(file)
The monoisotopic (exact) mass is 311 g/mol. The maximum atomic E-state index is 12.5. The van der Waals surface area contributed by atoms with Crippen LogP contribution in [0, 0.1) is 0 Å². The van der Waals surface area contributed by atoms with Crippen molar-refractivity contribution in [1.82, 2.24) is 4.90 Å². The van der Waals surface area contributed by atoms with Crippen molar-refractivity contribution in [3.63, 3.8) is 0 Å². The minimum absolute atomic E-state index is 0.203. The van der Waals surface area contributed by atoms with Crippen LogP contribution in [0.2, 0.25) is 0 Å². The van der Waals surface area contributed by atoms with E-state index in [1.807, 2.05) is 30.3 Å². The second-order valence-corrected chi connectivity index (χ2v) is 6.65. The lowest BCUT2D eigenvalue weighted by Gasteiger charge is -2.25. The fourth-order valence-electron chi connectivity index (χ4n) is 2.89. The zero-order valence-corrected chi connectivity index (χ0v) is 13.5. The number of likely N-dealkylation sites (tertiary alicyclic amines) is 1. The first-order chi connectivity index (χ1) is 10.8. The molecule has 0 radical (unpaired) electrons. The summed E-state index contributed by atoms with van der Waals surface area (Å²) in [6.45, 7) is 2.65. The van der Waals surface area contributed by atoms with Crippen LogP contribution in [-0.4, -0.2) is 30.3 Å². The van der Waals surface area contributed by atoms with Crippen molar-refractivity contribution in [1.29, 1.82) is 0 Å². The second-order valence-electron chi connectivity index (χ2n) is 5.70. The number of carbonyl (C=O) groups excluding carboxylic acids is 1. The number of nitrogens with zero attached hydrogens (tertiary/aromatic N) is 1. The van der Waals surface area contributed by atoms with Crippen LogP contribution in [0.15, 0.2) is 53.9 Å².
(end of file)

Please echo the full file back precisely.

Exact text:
The monoisotopic (exact) mass is 311 g/mol. The maximum atomic E-state index is 12.5. The van der Waals surface area contributed by atoms with Crippen LogP contribution in [0, 0.1) is 0 Å². The van der Waals surface area contributed by atoms with Crippen molar-refractivity contribution in [1.82, 2.24) is 4.90 Å². The van der Waals surface area contributed by atoms with Crippen molar-refractivity contribution in [3.63, 3.8) is 0 Å². The minimum absolute atomic E-state index is 0.203. The van der Waals surface area contributed by atoms with Crippen LogP contribution in [0.2, 0.25) is 0 Å². The van der Waals surface area contributed by atoms with E-state index in [1.807, 2.05) is 30.3 Å². The second-order valence-corrected chi connectivity index (χ2v) is 6.65. The lowest BCUT2D eigenvalue weighted by Gasteiger charge is -2.25. The fourth-order valence-electron chi connectivity index (χ4n) is 2.89. The zero-order valence-corrected chi connectivity index (χ0v) is 13.5. The number of likely N-dealkylation sites (tertiary alicyclic amines) is 1. The first-order chi connectivity index (χ1) is 10.8. The molecule has 0 radical (unpaired) electrons. The summed E-state index contributed by atoms with van der Waals surface area (Å²) in [6.45, 7) is 2.65. The van der Waals surface area contributed by atoms with Crippen LogP contribution in [-0.4, -0.2) is 30.3 Å². The van der Waals surface area contributed by atoms with Crippen molar-refractivity contribution in [1.29, 1.82) is 0 Å². The second-order valence-electron chi connectivity index (χ2n) is 5.70. The number of carbonyl (C=O) groups excluding carboxylic acids is 1. The number of nitrogens with zero attached hydrogens (tertiary/aromatic N) is 1. The van der Waals surface area contributed by atoms with Crippen LogP contribution in [0.15, 0.2) is 53.9 Å².